Preparation for a Wedding and an Unexpected Letter
After the mission to the north, when all knights are still in Sarum, a messenger arrives for Sir Tristan. It is Brother Talfryn of the Josephe Abbeye in Sarum, who has received word from a monk from Sussex to hand a letter to Tristan, which he does. Tristan thanks him, but asks him as well to read the letter to him. It is a message from Eaglemund, which confirms the presence of his sister Maegan in Sussex, but as ‘she is part of his entourage’ he is not willing to sell her, at any price. It appears his sister will remain in Sussex as long as this remains in hand of Eaglemund…
Not entirely happy with this message, but relieved nonetheless that he now knows his sister is alive, and as far as he can tell, not unwell, Tristan then puts his mind to his upcoming marriage to Eryn. While still in Sarum he arranges for all the necessities for the feast to be bought and delivered in time to Wylye. Invites are sent to almost all of Tristans friends and peers, including Lady Adwen and Lady Elaine, but somehow the invitation never reached Sir Jaradan… All in all the feast will host a hunbdred guests and their retinue.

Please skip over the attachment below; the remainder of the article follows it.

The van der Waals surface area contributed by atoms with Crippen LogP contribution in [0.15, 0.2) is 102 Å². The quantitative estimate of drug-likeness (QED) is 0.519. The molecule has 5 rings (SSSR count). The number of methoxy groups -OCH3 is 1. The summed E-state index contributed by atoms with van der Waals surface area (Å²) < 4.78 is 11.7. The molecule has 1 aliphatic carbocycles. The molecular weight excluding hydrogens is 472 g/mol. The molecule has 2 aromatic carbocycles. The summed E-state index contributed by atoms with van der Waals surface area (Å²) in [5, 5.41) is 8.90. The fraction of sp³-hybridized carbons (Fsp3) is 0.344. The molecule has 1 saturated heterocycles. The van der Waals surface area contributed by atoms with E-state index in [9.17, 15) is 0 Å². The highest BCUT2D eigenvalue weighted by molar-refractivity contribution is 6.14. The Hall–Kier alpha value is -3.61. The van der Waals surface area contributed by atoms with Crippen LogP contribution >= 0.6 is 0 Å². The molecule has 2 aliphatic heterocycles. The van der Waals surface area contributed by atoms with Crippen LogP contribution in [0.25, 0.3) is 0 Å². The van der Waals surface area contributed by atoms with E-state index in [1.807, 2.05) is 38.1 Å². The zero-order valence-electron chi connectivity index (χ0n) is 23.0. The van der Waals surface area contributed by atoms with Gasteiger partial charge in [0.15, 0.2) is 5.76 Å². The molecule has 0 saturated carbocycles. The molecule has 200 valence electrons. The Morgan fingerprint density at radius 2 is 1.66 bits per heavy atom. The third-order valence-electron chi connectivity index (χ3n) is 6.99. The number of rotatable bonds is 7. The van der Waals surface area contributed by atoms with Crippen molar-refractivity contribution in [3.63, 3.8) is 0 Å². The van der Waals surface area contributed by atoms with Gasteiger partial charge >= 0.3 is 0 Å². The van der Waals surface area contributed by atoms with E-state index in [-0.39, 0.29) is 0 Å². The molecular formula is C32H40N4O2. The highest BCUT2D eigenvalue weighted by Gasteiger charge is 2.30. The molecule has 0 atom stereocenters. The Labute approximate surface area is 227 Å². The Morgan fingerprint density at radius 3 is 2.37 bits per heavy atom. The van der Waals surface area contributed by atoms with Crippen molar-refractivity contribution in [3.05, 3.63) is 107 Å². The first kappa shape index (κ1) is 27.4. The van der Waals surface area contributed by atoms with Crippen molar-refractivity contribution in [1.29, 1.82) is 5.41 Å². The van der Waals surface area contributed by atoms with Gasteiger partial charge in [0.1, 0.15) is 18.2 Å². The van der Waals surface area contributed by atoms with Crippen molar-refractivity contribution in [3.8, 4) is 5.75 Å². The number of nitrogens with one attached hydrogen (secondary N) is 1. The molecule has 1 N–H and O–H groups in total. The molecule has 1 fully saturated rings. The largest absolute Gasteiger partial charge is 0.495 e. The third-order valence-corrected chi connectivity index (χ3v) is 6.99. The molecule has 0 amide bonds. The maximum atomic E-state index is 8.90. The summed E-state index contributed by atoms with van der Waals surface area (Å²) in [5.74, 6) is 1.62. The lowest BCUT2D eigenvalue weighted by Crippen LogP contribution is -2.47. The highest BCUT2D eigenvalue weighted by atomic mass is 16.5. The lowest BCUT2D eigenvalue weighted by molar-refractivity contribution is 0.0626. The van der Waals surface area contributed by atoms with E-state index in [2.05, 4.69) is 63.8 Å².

The Grand Wedding of Tristan and Eryn
Taking place at the end of August, the wedding is a grand event, with Tristan spending lavishly to ensure it is a feast people that will be remembered a good while – much to the pleasure of the Orchestron household and his bride. When the guests start to arrive, they are welcomed by Alwena, the grandmother of Tristan and current mistress of the manor, as Tristan himself is too busy and possibly also a bit nervous for this day. This is probably all for the best, as Tristan thus does not notice that it is the famous Sir Sword (aka Sir Jaradan) who accompanies Lady Adwen to his wedding. Dalan and Lucas of course do notice this immediately and decide keep an eye on their least favourite knight, to be able to intervene if he is up to any mischief.
While the party awaits the official ceremony, Dalan finds the Lady Elaine, who seems happy to flirt with the knight. But then again she seems all too happy to flirt with many another knight too. In any case she seems distracted, her mind on other things than the conversation with Dalan.